Joshua Keating

American journalist

Joshua Keating is a foreign policy analyst, staff writer and author of the World blog at Slate, and a former writer and editor at Foreign Policy magazine.



Strongman Medicine: Suspicious Numbers and Brutal Quarantines (April 02, 2020)

Strongman Medicine: Suspicious Numbers and Brutal Quarantines (April 02, 2020), Slate
  • The 1918 flu almost certainly didn’t originate in Spain. One popular theory for how it acquired the “Spanish” name posits that Spain was the only country where you could read about the disease. That’s because Spain remained neutral during World War I, and therefore its newspapers weren’t censoring any information deemed harmful to national morale. The disease was also rampaging through other countries, including France, Germany, Britain, and the United States, but those governments suppressed or downplayed reports on the extent of the damage. Accurate and timely information is vital to combating a pandemic, but still, some countries’ first impulses are to cover up the spread of the disease.
  • Vladimir Putin’s government has also been accused of downplaying the severity of the outbreak. Officially, there have been 2,337 cases in Russia—very low by international standards—but low testing rates make it hard to know for sure. Critics suggest that a suspiciously nationwide uptick in pneumonia cases in recent weeks actually consists of undiagnosed COVID-19 cases. Aggressive measures put in place to punish the spread of “false” information on the outbreak online may also be preventing media outlets from publishing accurate information. After moving much more slowly than other governments to order lockdowns and social distancing measures, Russia is finally implementing new rules as the number of cases has grown rapidly in recent days. Putin, who was highly visible while touting the government’s efforts to contain the disease’s spread early on, was conspicuously absent when it was time to deliver the bad news. The impending crisis has not stopped Russia’s government from scoring a propaganda coup by shipping medical supplies to other countries—including the U.S.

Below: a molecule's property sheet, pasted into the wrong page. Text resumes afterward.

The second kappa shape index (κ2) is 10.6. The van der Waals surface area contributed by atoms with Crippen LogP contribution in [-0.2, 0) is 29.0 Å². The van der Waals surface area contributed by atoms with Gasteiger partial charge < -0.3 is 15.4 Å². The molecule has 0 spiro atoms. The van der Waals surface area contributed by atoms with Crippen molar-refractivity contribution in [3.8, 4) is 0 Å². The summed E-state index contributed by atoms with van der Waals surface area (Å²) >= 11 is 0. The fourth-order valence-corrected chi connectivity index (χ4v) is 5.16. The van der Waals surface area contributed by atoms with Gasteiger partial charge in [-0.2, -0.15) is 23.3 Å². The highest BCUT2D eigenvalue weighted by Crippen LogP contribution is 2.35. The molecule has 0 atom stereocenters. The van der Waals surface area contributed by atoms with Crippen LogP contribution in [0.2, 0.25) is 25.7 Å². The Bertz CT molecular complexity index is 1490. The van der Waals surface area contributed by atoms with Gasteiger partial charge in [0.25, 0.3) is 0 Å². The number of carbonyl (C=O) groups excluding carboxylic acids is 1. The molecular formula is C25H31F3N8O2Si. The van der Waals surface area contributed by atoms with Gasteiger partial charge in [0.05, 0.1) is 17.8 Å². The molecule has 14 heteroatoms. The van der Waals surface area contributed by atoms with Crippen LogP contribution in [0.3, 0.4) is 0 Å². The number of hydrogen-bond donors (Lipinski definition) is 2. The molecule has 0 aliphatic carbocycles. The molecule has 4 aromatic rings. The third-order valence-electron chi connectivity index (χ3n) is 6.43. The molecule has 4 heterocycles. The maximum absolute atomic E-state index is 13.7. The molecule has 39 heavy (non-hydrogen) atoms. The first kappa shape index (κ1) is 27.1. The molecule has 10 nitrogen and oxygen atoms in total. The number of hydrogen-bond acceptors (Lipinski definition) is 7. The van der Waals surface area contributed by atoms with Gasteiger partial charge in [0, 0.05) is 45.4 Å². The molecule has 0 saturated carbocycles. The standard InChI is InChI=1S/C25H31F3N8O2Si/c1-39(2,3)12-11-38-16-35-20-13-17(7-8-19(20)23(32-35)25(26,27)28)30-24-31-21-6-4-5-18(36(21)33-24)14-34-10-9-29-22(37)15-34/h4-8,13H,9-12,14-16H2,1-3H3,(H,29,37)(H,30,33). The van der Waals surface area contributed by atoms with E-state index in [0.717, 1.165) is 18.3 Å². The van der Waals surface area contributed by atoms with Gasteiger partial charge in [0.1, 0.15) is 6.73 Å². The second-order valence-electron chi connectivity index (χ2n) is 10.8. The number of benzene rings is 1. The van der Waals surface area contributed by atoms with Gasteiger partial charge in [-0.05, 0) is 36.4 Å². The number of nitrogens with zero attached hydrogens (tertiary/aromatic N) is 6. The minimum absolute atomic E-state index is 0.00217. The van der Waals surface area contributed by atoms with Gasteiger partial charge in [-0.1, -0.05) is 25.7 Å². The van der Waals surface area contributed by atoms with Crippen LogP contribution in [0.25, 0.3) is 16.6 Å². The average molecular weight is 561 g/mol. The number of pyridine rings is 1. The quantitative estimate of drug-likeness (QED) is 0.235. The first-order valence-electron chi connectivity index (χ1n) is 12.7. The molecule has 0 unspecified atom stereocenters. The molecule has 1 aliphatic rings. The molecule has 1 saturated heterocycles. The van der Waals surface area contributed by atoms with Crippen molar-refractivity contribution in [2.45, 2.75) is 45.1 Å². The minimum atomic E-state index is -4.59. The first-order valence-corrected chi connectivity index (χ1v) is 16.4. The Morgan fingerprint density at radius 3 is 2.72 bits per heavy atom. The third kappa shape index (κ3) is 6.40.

• It may not just be dictatorships that are playing this game. Given its proximity to China, high elderly population, and high smoking rate, Japan would seem to be highly vulnerable to the coronavirus. Yet the number of cases and deaths in the country has been conspicuously low until recent days—perhaps suspiciously low. Japan, which has not adopted widespread testing or the kinds of strict social distancing measures seen elsewhere, saw the number of cases spike dramatically since it was announced last week that the 2020 Olympics would be postponed.
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